This is my adaptation of the traditional Maine Clamdigger's Hat. This style of hat can be seen on the heads of clamdiggers plying their trade from the cold Atlantic beaches of Limerick in the south of Maine to the salty clam flats of Bangor in the North.
This has been the traditional garb of Maine clamdiggers since the first hardy settlers sailed into the placid waters of Buxton Bay in 1632, where they were met by the native Makatak Tribe who taught them the basic survival skills for this frigid land, including clam digging.
The settlers observed that the Makataks outfitted themselves with a curiously ornamented hat of an undulating pattern woven from porcupine quills. They were taught that the wavy pattern had a hypnotic effect on the clams, immobilizing them and rendering them easy pickings as the Makataks sauntered along the beach.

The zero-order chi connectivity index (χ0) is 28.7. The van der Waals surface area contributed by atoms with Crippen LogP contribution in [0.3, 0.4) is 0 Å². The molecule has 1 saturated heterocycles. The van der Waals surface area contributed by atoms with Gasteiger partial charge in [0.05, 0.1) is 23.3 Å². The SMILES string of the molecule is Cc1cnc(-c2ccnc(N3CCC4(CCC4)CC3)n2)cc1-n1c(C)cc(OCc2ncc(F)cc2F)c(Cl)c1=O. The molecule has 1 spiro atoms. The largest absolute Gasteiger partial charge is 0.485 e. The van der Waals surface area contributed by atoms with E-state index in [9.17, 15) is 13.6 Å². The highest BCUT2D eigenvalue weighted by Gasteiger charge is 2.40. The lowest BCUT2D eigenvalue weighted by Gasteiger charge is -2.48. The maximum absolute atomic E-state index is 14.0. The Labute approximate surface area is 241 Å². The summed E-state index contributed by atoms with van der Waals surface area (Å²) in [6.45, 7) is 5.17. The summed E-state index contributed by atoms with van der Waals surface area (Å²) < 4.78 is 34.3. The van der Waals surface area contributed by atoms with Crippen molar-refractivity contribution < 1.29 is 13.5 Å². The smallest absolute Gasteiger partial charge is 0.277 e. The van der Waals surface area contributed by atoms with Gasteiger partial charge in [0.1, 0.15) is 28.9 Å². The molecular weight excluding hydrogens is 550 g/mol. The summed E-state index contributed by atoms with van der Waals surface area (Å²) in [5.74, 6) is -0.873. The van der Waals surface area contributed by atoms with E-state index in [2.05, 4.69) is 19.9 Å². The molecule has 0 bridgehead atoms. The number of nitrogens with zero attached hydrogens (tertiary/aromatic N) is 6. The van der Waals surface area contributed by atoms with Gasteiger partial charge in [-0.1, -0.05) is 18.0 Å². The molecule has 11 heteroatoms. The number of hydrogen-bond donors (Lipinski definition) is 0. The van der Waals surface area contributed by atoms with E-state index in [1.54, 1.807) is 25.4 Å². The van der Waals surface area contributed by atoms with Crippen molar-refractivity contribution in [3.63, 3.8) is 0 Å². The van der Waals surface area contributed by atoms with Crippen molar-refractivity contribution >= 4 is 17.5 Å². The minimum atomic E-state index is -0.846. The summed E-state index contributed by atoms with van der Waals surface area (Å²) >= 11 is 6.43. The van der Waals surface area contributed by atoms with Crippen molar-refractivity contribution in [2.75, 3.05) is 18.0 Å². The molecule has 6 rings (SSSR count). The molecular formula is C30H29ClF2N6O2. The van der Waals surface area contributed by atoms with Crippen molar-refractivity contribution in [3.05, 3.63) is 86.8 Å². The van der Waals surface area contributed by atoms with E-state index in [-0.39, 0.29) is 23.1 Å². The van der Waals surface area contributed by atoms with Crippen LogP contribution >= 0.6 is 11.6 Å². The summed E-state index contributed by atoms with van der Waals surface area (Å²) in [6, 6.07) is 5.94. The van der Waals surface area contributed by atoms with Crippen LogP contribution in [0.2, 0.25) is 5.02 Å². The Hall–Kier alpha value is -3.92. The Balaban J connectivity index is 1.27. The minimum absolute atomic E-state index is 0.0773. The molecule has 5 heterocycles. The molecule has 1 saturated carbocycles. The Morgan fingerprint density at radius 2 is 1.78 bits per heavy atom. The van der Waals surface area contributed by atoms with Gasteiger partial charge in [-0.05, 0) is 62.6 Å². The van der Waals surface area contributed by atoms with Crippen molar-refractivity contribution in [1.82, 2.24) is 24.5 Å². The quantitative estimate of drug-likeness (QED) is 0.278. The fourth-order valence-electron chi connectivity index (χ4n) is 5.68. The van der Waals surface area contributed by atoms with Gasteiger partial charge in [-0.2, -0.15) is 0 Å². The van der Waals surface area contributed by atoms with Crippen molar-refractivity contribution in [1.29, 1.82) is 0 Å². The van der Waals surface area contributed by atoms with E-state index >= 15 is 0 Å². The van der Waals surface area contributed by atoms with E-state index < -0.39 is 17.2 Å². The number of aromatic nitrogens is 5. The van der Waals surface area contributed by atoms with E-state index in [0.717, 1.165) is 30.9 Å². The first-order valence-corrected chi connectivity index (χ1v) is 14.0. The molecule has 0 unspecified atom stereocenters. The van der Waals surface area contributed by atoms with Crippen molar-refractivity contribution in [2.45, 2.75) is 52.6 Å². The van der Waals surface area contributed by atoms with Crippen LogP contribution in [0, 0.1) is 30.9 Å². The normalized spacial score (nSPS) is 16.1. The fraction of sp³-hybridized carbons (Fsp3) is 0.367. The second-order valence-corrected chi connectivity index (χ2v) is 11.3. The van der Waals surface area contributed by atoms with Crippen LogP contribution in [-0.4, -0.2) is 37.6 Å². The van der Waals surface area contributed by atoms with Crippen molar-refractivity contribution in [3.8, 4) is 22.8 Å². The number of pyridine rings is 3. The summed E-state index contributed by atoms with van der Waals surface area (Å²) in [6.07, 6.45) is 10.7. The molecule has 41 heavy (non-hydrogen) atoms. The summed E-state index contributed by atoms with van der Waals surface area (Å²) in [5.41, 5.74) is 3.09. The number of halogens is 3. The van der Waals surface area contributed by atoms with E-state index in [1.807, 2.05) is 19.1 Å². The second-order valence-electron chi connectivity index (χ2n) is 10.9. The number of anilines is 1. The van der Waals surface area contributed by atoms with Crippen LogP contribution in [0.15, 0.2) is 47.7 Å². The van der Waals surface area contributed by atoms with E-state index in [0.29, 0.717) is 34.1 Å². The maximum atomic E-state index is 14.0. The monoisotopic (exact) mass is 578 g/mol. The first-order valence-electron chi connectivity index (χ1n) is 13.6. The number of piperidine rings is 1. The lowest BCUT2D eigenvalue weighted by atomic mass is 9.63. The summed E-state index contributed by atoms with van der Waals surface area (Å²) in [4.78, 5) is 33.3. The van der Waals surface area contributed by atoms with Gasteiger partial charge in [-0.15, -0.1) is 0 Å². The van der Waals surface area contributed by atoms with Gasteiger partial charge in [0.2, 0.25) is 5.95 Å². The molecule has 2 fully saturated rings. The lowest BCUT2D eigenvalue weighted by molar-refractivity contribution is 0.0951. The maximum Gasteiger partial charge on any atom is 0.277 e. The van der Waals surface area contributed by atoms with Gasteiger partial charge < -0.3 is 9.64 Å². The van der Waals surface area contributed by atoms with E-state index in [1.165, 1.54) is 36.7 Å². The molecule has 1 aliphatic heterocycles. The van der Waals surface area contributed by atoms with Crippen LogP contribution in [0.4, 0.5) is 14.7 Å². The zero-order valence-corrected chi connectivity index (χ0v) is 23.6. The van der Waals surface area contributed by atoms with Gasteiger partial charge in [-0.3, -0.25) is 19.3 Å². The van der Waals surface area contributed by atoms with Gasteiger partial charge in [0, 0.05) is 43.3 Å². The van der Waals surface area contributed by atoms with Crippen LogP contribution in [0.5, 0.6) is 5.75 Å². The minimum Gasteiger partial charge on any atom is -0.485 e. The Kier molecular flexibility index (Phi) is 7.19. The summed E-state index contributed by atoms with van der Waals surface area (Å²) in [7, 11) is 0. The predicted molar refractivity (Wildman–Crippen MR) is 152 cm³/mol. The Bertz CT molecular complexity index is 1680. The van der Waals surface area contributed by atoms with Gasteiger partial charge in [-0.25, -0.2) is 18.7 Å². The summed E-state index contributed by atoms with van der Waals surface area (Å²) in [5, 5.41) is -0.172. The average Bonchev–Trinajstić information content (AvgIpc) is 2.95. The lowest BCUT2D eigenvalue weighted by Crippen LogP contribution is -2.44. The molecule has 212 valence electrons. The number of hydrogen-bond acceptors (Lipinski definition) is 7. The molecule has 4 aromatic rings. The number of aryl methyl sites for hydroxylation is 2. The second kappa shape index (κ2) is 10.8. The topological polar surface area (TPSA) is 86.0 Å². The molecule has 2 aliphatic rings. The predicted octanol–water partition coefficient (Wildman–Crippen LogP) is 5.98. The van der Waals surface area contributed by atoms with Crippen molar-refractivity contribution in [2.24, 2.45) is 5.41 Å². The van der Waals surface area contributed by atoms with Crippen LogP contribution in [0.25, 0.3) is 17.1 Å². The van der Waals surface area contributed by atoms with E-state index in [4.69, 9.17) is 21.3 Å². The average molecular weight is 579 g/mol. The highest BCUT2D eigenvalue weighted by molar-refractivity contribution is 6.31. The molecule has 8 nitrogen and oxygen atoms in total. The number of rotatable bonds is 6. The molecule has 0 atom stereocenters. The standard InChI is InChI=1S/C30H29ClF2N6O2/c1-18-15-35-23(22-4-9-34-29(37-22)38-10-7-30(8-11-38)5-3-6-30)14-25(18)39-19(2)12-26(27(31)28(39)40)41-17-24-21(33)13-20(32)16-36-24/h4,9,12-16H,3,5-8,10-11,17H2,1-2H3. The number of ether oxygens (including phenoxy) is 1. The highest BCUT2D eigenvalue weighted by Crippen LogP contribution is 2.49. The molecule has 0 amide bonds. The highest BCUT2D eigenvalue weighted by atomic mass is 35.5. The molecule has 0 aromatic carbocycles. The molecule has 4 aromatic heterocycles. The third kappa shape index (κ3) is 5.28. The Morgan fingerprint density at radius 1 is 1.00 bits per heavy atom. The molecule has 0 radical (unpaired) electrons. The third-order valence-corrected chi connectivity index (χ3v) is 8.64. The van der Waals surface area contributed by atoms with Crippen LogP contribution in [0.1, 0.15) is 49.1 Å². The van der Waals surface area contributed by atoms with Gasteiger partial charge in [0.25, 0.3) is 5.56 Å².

With experience, the settlers realized that sheep were easier to herd than porcupines, so they wisely adapted the Natives' quilled design to the now famous cabled wool hat.
After more than 300 hundred years, this tradition lives on despite attempts by P.E.T.A. and various environmental groups to ban the mesmerizing headgear in the belief that it puts the clams at an unfair disadvantage.
Of course, I just made all this up (I can hear Robert bouncing off the ceiling right about now). But as Maine is renowned for Its' story tellers, I figured I'd take a whack at it, though I'm a flatlander (that's Mainspeak for a non-native Mainer). So I knit me a hat, and I wove me a tale. Ayuh.
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